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The World’s End

It’s…a…blast. Aren’t these supposed to be getting worse instead of better? Plus, how does Simon Pegg turn in his best performance, upon the completion of the so-called Three Flavours Cornetto Trilogy(homage to Kieslowski definitely intentional, say the filmmakers). Pegg is in terrific form here, and unexpectedly touching as well. He also co-wrote the crackling, hilarious screenplay along with director Edgar Wright. And, of course, the whole enterprise wouldn’t be worth a damn, without the invaluable co-starring of Nick Frost—just as it was for “Shaun of the Dead” and “Hot Fuzz” before this. You can watch them all in order, or you can enjoy any one of them “stand alone”. “The World’s End” is terrific fun, plus a sly stab at modern consumerism and its soullessness. Somewhere, George A. Romero is smiling.

It all starts out so simple…a pub crawl amongst friends. The ringleader is Gary King(Mr. Pegg), a knocking-on-40, recovering alcoholic. He gathers old friends Andy(Mr. Frost), Steven(Paddy Considine), Oliver(Martin Freeman of “Hobbit” fame)and Peter(the always marvelous Eddie Marsan). They’ll attempt to drink one beer each at 12 different pubs after gathering in their hometown of Newton Haven, culminating with a stop at the establishment aptly monikered, “The World’s End”. It’s a quest that’s been dubbed the “Golden Mile”, and the boys failed to complete it over twenty years prior. Now, with jobs and families and decades of baggage—they semi-reluctantly give it another go. Mostly due to the incessant badgering by their friend, Mr. King. But, almost immediately, things don’t appear quite the same in Newton Haven. The pubs all seem generic and interchangeable. And the people are different too. That is if they can even be considered “people”, at all.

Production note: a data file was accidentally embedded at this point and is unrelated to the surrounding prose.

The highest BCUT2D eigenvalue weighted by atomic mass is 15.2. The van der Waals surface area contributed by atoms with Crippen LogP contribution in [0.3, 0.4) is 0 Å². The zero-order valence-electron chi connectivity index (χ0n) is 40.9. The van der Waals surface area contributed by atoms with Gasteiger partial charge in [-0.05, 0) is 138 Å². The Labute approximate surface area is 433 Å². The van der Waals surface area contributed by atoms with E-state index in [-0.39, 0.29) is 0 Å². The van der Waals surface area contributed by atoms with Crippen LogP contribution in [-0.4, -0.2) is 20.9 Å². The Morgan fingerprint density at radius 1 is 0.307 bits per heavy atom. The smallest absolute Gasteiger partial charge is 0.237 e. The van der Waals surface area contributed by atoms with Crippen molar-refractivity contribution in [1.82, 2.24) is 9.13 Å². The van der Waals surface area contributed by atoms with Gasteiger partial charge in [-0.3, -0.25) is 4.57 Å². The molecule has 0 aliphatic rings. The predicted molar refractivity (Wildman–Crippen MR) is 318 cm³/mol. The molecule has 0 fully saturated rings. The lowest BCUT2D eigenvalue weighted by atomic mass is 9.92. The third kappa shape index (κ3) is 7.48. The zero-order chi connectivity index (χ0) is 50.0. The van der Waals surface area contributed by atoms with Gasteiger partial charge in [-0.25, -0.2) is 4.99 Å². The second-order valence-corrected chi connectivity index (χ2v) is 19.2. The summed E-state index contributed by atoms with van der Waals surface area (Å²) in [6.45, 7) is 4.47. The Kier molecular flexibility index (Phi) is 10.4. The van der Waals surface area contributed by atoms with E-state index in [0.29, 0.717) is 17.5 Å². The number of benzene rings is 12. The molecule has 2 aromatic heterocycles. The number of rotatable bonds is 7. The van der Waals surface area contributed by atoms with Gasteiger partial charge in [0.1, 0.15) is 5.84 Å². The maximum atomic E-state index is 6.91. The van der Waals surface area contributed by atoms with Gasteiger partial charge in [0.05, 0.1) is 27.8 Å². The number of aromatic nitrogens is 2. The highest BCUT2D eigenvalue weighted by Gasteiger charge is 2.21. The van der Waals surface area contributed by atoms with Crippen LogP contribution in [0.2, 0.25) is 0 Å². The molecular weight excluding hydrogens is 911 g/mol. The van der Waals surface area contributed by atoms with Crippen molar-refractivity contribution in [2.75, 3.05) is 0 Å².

Yes, this kind of attack on empty consumerism has been done before. But I don’t recall it ever being accomplished in such a sprightly and gut-busting manner. There’s even a degree of poignancy throughout, and a hint of romance as well between the characters of Steven and a woman called Sam(the delightful Rosamund Pike)—who just happens to be the sister of Oliver. Plus, she also had a brief fling with Gary back in the day. The dialogue is really crisp throughout this entire venture. It feels current, it sounds fresh…and, most importantly, it’s very, very funny. And Edgar Wright manages to keep this thing from becoming completely unwieldy when the tone changes dramatically come the halfway point. It could’ve fallen completely apart—instead it holds together beautifully. The extra high-quality of “The World’s End” was a welcome surprise. And with this team, I certainly should’ve known better. It’s super.     Grade:  A-

next review up: “The Hobbit: The Desolation of Smaug”

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